26 February 2024

Road safety tips

Road traffic injuries are the leading cause of death in children and adolescents aged 5-19 years worldwide. Tragically, many of these deaths were preventable. Here are some ways your family can stay safe while out and about. Jump to: Tips for younger children Tips for teens Tips for children with disabilities Crossing the road safely Take action…, Road safety tips for younger children, It’s never too early to start teaching your children about road safety. Here are some road rules to help little ones keep safety top of mind. 1. Traffic is dangerous Explain to your little one that while cars and motorbikes on the road may be fun to look at, it’s important to keep a safe distance. Try taking your child outside and talking to them…, Be a smart cycler, Teach your children to ride their bicycle with traffic, use appropriate hand signals, wear a well-fitting helmet, use bicycle lanes where available, and ensure that their bicycle has working brakes, a reflector and a light. A girl rides a bicycle, Road safety tips for teens, Teens are driven to seek more thrills than children and adults. While this is a natural part of their development, it can lead to more dangerous risk taking. Talk to your teen about these safety tips to help them make smart choices when you are not around to supervise. 1. Be alert and watch out for hazards As tempting as it may be to look at a…, Road safety tips for children with disabilities, You know your child and their environment best. As you teach your child about road safety, consider any additional needs they might have. For example:  Children with hearing impairments may not hear the noise of traffic – horns, cars, motorbikes etc – so teach them to watch for traffic very carefully.  Children with autism, behavioural and…, How to cross the road safely in 5 steps, 1. Find a safe place to cross Make sure you can see in all directions and that drivers can see you, too. If there is a designated crossing area, use it and explain to your child how they work. 2. Stop Leave a safe amount of distance between yourself and the road. 3. Look both ways Make sure to take your time looking around for any oncoming traffic…, Take action for road safety, By speaking to your local officials, your child's school and community groups about road safety you can raise awareness about effective measures that help reduce injuries and save lives. These include:   Enact and enforce legislation to keep urban traffic speeds on residential streets and on school routes where traffic and children come into…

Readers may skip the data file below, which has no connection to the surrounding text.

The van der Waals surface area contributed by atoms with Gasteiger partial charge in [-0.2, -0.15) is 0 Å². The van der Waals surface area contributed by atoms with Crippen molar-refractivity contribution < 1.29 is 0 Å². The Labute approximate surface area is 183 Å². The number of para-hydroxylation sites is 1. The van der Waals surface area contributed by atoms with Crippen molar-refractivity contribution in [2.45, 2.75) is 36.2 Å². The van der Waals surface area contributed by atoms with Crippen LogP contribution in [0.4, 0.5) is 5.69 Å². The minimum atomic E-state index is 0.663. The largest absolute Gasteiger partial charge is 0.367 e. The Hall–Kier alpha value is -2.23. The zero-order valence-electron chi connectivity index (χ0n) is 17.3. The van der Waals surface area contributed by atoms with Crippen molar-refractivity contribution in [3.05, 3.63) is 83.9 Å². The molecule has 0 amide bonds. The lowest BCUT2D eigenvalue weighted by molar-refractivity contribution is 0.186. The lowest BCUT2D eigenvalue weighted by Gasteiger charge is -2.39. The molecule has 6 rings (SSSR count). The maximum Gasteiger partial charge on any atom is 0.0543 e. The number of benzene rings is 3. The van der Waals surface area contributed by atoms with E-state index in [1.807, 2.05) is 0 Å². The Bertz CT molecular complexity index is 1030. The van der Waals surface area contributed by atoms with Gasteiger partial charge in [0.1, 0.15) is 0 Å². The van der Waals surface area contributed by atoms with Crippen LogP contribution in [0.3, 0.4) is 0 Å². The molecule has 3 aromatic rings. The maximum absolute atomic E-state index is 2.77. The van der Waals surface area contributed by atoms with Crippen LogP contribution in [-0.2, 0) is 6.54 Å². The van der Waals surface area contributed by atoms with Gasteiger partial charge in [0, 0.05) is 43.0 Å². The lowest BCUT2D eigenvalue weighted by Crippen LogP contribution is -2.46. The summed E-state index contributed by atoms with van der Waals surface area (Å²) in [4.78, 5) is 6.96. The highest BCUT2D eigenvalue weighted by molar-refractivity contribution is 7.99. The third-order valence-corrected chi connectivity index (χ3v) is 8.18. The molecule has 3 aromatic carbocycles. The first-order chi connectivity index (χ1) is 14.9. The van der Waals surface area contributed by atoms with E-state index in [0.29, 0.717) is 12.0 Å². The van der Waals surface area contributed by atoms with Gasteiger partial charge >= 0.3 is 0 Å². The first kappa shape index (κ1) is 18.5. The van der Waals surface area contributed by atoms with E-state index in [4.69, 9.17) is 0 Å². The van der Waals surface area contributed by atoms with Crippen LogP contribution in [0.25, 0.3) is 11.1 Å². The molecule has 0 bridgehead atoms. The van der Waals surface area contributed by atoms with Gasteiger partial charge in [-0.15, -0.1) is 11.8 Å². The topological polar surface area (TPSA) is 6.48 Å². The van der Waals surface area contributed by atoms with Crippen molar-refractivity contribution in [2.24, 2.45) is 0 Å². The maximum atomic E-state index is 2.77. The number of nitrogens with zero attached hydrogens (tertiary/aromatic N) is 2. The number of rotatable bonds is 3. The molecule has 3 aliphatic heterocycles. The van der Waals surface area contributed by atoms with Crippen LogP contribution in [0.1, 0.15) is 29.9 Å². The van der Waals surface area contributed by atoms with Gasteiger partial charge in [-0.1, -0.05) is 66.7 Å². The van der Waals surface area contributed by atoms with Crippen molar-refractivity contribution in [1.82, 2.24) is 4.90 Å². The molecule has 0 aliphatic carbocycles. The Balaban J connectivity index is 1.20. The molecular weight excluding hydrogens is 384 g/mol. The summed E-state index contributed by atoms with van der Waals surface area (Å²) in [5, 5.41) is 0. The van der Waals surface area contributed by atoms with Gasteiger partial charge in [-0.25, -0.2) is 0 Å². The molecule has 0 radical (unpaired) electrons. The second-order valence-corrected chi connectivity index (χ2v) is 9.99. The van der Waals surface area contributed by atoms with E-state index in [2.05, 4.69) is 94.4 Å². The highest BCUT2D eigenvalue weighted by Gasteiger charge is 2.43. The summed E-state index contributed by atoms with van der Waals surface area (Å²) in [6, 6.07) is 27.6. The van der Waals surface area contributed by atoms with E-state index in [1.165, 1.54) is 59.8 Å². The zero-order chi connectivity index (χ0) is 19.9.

13 November 2023

Open Up & Connect

To mark World Children’s Day 2023 (WCD), UNICEF Viet Nam consulted our U-report network of adolescents and young people on issues most relevant to them. Mental health was the answer selected by most participants. In response, we are focusing this WCD special campaign on providing positive approaches and resources to promote mental well-being and…, Why is mental health important? What can children do about it?, Mental health is important at every stage of life, from childhood and adolescence through to adulthood. Adolescence, especially, is a critical window of opportunity in their development. Poverty, violence, abuse, gender social norms, school pressures, bullying and life stress events can have major impacts on mental health and psychosocial well-…, What makes young people worried or unhappy?, Do you have a friend who seems to be sad, confused, scared, lonely?  They might need your help. You can help. Be kind, be a good friend.   Open Up & Connect! Ask your friend how they are doing. A simple talk will help a lot!  Experiencing mental health issues is normal. Life circumstances affect us in different ways, so it’s normal to not feel…, Open Up & Connect! , Mental health and recommendations for young people Duy's video about mental health Young people are agents of social change. By working with young people, we have the potential to break long cycles of misinformation, stigma, and negative norms around mental health.   > Back to top, Connect, be supportive, Connect, be supportive Your teen looks sad, confused, scared, lonely?  They are not the only ones feeling this way and you can help.   Grab opportunities to Open Up & Connect with your children.  Be proud of them. Acknowledge their efforts.    As we do for our children’s physical health, we also need to nurture, care for and promote child…, Agents of change, Agents of change One of your students looks sad, confused, scared, lonely?  They might be facing mental health issues. You can help.  Open Up & Connect with your students.  Be proud of them. Acknowledge their efforts.  Be supportive. Help students understand that it’s normal to not always be okay. Help them realize they’re not the only ones…